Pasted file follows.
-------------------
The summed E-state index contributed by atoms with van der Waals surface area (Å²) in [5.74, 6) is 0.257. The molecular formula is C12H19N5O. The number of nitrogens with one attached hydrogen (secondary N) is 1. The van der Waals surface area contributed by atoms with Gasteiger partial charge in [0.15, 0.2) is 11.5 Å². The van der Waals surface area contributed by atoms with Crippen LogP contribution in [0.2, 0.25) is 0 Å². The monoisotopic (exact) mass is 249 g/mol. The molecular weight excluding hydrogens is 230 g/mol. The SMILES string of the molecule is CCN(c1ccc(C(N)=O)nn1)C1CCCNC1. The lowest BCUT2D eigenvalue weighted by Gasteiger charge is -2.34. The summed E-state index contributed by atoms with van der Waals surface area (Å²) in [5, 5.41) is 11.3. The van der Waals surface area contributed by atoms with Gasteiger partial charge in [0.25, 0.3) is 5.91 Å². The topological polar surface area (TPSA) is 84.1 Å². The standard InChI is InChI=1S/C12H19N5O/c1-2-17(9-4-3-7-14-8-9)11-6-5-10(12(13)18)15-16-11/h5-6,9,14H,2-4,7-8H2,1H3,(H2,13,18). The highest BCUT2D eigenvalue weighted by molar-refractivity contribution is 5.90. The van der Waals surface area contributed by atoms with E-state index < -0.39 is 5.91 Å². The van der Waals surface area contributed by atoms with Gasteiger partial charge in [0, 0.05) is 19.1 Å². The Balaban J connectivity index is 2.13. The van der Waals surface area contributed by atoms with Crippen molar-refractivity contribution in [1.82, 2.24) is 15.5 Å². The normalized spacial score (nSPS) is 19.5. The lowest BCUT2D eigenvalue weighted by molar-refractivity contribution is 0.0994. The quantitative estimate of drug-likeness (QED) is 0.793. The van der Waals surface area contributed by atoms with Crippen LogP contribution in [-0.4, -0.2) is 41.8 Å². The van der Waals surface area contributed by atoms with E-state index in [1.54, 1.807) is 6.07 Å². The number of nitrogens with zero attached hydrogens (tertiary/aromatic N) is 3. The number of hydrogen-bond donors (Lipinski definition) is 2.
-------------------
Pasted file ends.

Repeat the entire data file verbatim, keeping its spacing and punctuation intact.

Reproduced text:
The summed E-state index contributed by atoms with van der Waals surface area (Å²) in [5.74, 6) is 0.257. The molecular formula is C12H19N5O. The number of nitrogens with one attached hydrogen (secondary N) is 1. The van der Waals surface area contributed by atoms with Gasteiger partial charge in [0.15, 0.2) is 11.5 Å². The van der Waals surface area contributed by atoms with Crippen LogP contribution in [0.2, 0.25) is 0 Å². The monoisotopic (exact) mass is 249 g/mol. The molecular weight excluding hydrogens is 230 g/mol. The SMILES string of the molecule is CCN(c1ccc(C(N)=O)nn1)C1CCCNC1. The lowest BCUT2D eigenvalue weighted by Gasteiger charge is -2.34. The summed E-state index contributed by atoms with van der Waals surface area (Å²) in [5, 5.41) is 11.3. The van der Waals surface area contributed by atoms with Gasteiger partial charge in [0.25, 0.3) is 5.91 Å². The topological polar surface area (TPSA) is 84.1 Å². The standard InChI is InChI=1S/C12H19N5O/c1-2-17(9-4-3-7-14-8-9)11-6-5-10(12(13)18)15-16-11/h5-6,9,14H,2-4,7-8H2,1H3,(H2,13,18). The highest BCUT2D eigenvalue weighted by molar-refractivity contribution is 5.90. The van der Waals surface area contributed by atoms with E-state index < -0.39 is 5.91 Å². The van der Waals surface area contributed by atoms with Gasteiger partial charge in [0, 0.05) is 19.1 Å². The Balaban J connectivity index is 2.13. The van der Waals surface area contributed by atoms with Crippen molar-refractivity contribution in [1.82, 2.24) is 15.5 Å². The normalized spacial score (nSPS) is 19.5. The lowest BCUT2D eigenvalue weighted by molar-refractivity contribution is 0.0994. The quantitative estimate of drug-likeness (QED) is 0.793. The van der Waals surface area contributed by atoms with Crippen LogP contribution in [-0.4, -0.2) is 41.8 Å². The van der Waals surface area contributed by atoms with E-state index in [1.54, 1.807) is 6.07 Å². The number of nitrogens with zero attached hydrogens (tertiary/aromatic N) is 3. The number of hydrogen-bond donors (Lipinski definition) is 2.